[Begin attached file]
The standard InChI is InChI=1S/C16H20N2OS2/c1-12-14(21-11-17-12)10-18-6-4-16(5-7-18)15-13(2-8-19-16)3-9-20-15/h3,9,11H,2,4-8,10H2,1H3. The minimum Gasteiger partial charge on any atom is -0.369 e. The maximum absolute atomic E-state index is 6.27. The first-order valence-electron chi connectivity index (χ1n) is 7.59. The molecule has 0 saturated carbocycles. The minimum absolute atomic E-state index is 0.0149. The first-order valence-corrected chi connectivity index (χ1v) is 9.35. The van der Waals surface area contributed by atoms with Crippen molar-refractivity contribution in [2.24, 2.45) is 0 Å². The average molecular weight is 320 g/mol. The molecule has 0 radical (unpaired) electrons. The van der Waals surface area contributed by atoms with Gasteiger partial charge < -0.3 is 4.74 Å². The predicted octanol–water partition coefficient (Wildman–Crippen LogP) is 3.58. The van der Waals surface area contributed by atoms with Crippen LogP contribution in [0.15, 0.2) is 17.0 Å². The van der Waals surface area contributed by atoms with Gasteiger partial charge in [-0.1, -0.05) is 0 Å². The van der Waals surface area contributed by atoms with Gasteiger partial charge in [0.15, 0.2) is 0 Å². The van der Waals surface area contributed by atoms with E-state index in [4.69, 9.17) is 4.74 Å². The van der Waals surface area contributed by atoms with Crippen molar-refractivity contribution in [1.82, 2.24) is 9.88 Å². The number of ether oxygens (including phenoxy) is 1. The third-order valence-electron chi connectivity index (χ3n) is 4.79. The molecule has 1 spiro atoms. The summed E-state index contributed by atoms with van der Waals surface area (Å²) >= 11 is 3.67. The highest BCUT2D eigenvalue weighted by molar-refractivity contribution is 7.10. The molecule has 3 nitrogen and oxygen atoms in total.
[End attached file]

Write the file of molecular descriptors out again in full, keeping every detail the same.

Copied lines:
The standard InChI is InChI=1S/C16H20N2OS2/c1-12-14(21-11-17-12)10-18-6-4-16(5-7-18)15-13(2-8-19-16)3-9-20-15/h3,9,11H,2,4-8,10H2,1H3. The minimum Gasteiger partial charge on any atom is -0.369 e. The maximum absolute atomic E-state index is 6.27. The first-order valence-electron chi connectivity index (χ1n) is 7.59. The molecule has 0 saturated carbocycles. The minimum absolute atomic E-state index is 0.0149. The first-order valence-corrected chi connectivity index (χ1v) is 9.35. The van der Waals surface area contributed by atoms with Crippen molar-refractivity contribution in [2.24, 2.45) is 0 Å². The average molecular weight is 320 g/mol. The molecule has 0 radical (unpaired) electrons. The van der Waals surface area contributed by atoms with Gasteiger partial charge < -0.3 is 4.74 Å². The predicted octanol–water partition coefficient (Wildman–Crippen LogP) is 3.58. The van der Waals surface area contributed by atoms with Crippen LogP contribution in [0.15, 0.2) is 17.0 Å². The van der Waals surface area contributed by atoms with Gasteiger partial charge in [-0.1, -0.05) is 0 Å². The van der Waals surface area contributed by atoms with Gasteiger partial charge in [0.15, 0.2) is 0 Å². The van der Waals surface area contributed by atoms with E-state index in [4.69, 9.17) is 4.74 Å². The van der Waals surface area contributed by atoms with Crippen molar-refractivity contribution in [1.82, 2.24) is 9.88 Å². The number of ether oxygens (including phenoxy) is 1. The third-order valence-electron chi connectivity index (χ3n) is 4.79. The molecule has 1 spiro atoms. The summed E-state index contributed by atoms with van der Waals surface area (Å²) >= 11 is 3.67. The highest BCUT2D eigenvalue weighted by molar-refractivity contribution is 7.10. The molecule has 3 nitrogen and oxygen atoms in total.